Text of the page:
ML: So this is where I get a little biased on it :) When we got the business to break even we went out and started raising money and we were graduating from venture into early stage private equity - growth private equity. A lot of the reporting was actually not available in our ERP or Salesforce. So we built a methodology. We created an Excel database and knowing the source data was bad we built a reconciliation table. Because really, what you need to do is stand up to due diligence. And due diligence frequently involves someone who's going to work 90 hours a week trying to break whatever you send them. We built the ARR database. We had to cleanse up some of the information, we had to marry Salesforce with the General Ledger data.

At the time, our Salesforce was set up as a transaction-based system. So one of the first things I did when I joined is started having the team take a weekly snapshot of Salesforce to track the pipeline over time. This was a good first step, but it didn’t solve all of our problems. You still have to get it right in the Salesforce process itself, right? Making sure everyone has agreement on how stages work, getting stages consistent. For example, our business in Asia, especially in Japan, was all over the place. And so it seemed like every time they missed the quarter, the salespeople would go in and put in crazy opportunities. That was confusing the trended pipeline data.

We ended up raising money from a leading private equity firm but, before that we got to a pretty late stage with a different private equity firm that was actually looking to do a buyout, as opposed to growth equity. I think the current investors were more aligned to sell. But, as we got fairly late in the process, they wanted to understand how the pipeline metrics had evolved over time. We couldn’t show them. We had only started taking those snapshots a couple quarters back. We didn't have enough visibility. They wanted to go back and say, "Okay, tell me about your win rates, tell me about your sales cycle, time per stage…" They wanted to see that over the past two or three years to see how it had improved over time. We couldn't get them that information. We didn't have it. There's only so much you can cleanse, you know, so they ended up backing out of the process.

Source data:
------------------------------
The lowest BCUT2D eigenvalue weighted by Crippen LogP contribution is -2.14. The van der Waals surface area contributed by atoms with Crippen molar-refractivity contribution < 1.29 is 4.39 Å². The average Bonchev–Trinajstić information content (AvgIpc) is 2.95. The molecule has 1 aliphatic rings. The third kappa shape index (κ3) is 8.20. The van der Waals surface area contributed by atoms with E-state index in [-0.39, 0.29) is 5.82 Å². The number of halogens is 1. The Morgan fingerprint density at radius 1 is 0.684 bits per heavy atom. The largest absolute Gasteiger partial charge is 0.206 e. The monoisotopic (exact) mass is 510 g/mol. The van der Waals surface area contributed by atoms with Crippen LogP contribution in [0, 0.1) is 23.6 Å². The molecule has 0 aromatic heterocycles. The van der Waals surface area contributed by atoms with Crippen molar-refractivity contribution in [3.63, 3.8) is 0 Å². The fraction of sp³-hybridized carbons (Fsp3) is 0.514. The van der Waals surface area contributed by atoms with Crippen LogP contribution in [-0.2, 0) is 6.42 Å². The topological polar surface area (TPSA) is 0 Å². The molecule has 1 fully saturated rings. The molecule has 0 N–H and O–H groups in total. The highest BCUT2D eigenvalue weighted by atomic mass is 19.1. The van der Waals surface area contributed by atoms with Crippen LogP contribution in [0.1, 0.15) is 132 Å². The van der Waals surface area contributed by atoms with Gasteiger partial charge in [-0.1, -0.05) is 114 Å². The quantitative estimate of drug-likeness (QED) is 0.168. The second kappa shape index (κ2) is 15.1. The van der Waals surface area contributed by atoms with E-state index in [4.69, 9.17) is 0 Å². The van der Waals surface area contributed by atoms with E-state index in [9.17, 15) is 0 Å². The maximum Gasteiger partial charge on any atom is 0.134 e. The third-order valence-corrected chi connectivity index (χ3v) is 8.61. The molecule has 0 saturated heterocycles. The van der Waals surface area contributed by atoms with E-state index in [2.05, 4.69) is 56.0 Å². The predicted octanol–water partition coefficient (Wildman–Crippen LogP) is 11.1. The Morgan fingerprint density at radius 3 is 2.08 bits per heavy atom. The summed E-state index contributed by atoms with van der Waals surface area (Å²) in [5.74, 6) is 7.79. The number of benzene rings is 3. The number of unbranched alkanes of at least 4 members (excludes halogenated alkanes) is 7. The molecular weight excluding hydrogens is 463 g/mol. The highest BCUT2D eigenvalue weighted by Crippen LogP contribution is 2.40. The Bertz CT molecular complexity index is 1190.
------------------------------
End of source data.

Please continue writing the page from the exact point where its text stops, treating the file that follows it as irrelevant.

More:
JD: Okay, wow - that’s kind of a tough lesson to learn! I didn’t realize that Salesforce doesn’t just do point-in-time reporting automatically.

ML: There are definitely solutions in the app store that will do it for you. But, how we had it set up it wasn’t great for being able to go back and say - tell me what the pipeline was on this date. Everything was just "the record is updated" as opposed to "create a new copy" and that info was lost.

JD: Note to self: set up point-in-time reporting on the sales pipeline early

ML: That’s what I would do.

JD: So to wrap it up, let’s talk tools - You created these snapshots and you assembled this ARR picture using Excel, were you using any other tools or was it mostly ad-hoc?

ML: Actually, yeah, we were using this software called "Axle"

JD: Oh, I haven’t heard of Axle - what’s that?

ML: Sorry, just a bad joke :) As far as tools that I would like to see… So, I'm helping the guy out on due diligence and trying to merge two smaller companies. To me, I’d call it "BI in a box". It’s all micro datasets. I'm not a technical person, but I want to be able to have an easy way to create a controlled database environment, so you can't fat-finger it. I want some basic reporting without having to go to absorb from the database and stick Power BI on top. For example: What's my customer acquisition costs? What's my bookings? What's my ARR? What're my retention rates? I want to simply use a platform that lets me import data, validate data and to protect and lock data.

JD: That’s exactly what we've got for you at TrueRev Mike :) Thanks a lot for taking the time to chat with me today.

ML: My pleasure, thanks for having me.